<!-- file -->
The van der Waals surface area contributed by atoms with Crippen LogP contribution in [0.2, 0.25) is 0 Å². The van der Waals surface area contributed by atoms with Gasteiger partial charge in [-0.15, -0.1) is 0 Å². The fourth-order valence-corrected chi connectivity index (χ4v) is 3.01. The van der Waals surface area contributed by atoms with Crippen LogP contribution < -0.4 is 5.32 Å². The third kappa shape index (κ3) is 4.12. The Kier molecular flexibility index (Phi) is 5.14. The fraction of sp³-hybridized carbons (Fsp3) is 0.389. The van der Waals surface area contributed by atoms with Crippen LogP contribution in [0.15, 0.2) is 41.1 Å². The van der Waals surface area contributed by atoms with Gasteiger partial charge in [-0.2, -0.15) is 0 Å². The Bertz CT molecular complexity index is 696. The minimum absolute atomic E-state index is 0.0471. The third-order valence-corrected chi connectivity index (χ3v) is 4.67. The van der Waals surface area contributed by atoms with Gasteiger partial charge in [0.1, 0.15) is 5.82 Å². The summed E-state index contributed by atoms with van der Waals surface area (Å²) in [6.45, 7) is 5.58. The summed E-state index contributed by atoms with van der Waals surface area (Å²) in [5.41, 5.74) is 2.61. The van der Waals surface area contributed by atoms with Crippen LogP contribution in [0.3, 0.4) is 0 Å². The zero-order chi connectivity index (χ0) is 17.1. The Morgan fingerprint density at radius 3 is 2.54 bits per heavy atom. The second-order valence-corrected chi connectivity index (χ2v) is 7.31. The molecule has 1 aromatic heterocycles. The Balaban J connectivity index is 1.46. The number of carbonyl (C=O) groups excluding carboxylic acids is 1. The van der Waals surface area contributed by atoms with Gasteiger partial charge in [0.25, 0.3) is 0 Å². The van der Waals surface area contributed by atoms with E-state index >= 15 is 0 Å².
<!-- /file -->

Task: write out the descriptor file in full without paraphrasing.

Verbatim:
The van der Waals surface area contributed by atoms with Crippen LogP contribution in [0.2, 0.25) is 0 Å². The van der Waals surface area contributed by atoms with Gasteiger partial charge in [-0.15, -0.1) is 0 Å². The fourth-order valence-corrected chi connectivity index (χ4v) is 3.01. The van der Waals surface area contributed by atoms with Crippen LogP contribution < -0.4 is 5.32 Å². The third kappa shape index (κ3) is 4.12. The Kier molecular flexibility index (Phi) is 5.14. The fraction of sp³-hybridized carbons (Fsp3) is 0.389. The van der Waals surface area contributed by atoms with Crippen LogP contribution in [0.15, 0.2) is 41.1 Å². The van der Waals surface area contributed by atoms with Gasteiger partial charge in [-0.2, -0.15) is 0 Å². The Bertz CT molecular complexity index is 696. The minimum absolute atomic E-state index is 0.0471. The third-order valence-corrected chi connectivity index (χ3v) is 4.67. The van der Waals surface area contributed by atoms with Gasteiger partial charge in [0.1, 0.15) is 5.82 Å². The summed E-state index contributed by atoms with van der Waals surface area (Å²) in [6.45, 7) is 5.58. The summed E-state index contributed by atoms with van der Waals surface area (Å²) in [5.41, 5.74) is 2.61. The van der Waals surface area contributed by atoms with Crippen LogP contribution in [0.3, 0.4) is 0 Å². The zero-order chi connectivity index (χ0) is 17.1. The Morgan fingerprint density at radius 3 is 2.54 bits per heavy atom. The second-order valence-corrected chi connectivity index (χ2v) is 7.31. The molecule has 1 aromatic heterocycles. The Balaban J connectivity index is 1.46. The number of carbonyl (C=O) groups excluding carboxylic acids is 1. The van der Waals surface area contributed by atoms with Gasteiger partial charge in [0.25, 0.3) is 0 Å². The van der Waals surface area contributed by atoms with E-state index >= 15 is 0 Å².